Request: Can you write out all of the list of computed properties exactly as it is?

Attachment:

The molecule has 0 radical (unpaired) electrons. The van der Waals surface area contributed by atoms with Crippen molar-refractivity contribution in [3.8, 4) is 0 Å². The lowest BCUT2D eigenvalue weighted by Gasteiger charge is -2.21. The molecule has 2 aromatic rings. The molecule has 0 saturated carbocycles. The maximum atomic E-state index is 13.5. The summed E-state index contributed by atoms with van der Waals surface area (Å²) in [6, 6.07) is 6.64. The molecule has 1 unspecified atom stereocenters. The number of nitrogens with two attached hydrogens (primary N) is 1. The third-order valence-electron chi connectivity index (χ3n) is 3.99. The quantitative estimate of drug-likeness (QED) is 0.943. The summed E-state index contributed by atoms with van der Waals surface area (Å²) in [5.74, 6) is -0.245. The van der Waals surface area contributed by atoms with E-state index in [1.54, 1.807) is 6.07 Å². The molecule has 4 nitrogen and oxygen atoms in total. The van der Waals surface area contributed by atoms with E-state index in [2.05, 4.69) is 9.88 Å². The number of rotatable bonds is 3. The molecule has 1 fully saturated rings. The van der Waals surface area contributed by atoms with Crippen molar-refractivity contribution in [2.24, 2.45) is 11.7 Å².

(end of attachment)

The molecule has 0 radical (unpaired) electrons. The van der Waals surface area contributed by atoms with Crippen molar-refractivity contribution in [3.8, 4) is 0 Å². The lowest BCUT2D eigenvalue weighted by Gasteiger charge is -2.21. The molecule has 2 aromatic rings. The molecule has 0 saturated carbocycles. The maximum atomic E-state index is 13.5. The summed E-state index contributed by atoms with van der Waals surface area (Å²) in [6, 6.07) is 6.64. The molecule has 1 unspecified atom stereocenters. The number of nitrogens with two attached hydrogens (primary N) is 1. The third-order valence-electron chi connectivity index (χ3n) is 3.99. The quantitative estimate of drug-likeness (QED) is 0.943. The summed E-state index contributed by atoms with van der Waals surface area (Å²) in [5.74, 6) is -0.245. The van der Waals surface area contributed by atoms with E-state index in [1.54, 1.807) is 6.07 Å². The molecule has 4 nitrogen and oxygen atoms in total. The van der Waals surface area contributed by atoms with E-state index in [2.05, 4.69) is 9.88 Å². The number of rotatable bonds is 3. The molecule has 1 fully saturated rings. The van der Waals surface area contributed by atoms with Crippen molar-refractivity contribution in [2.24, 2.45) is 11.7 Å².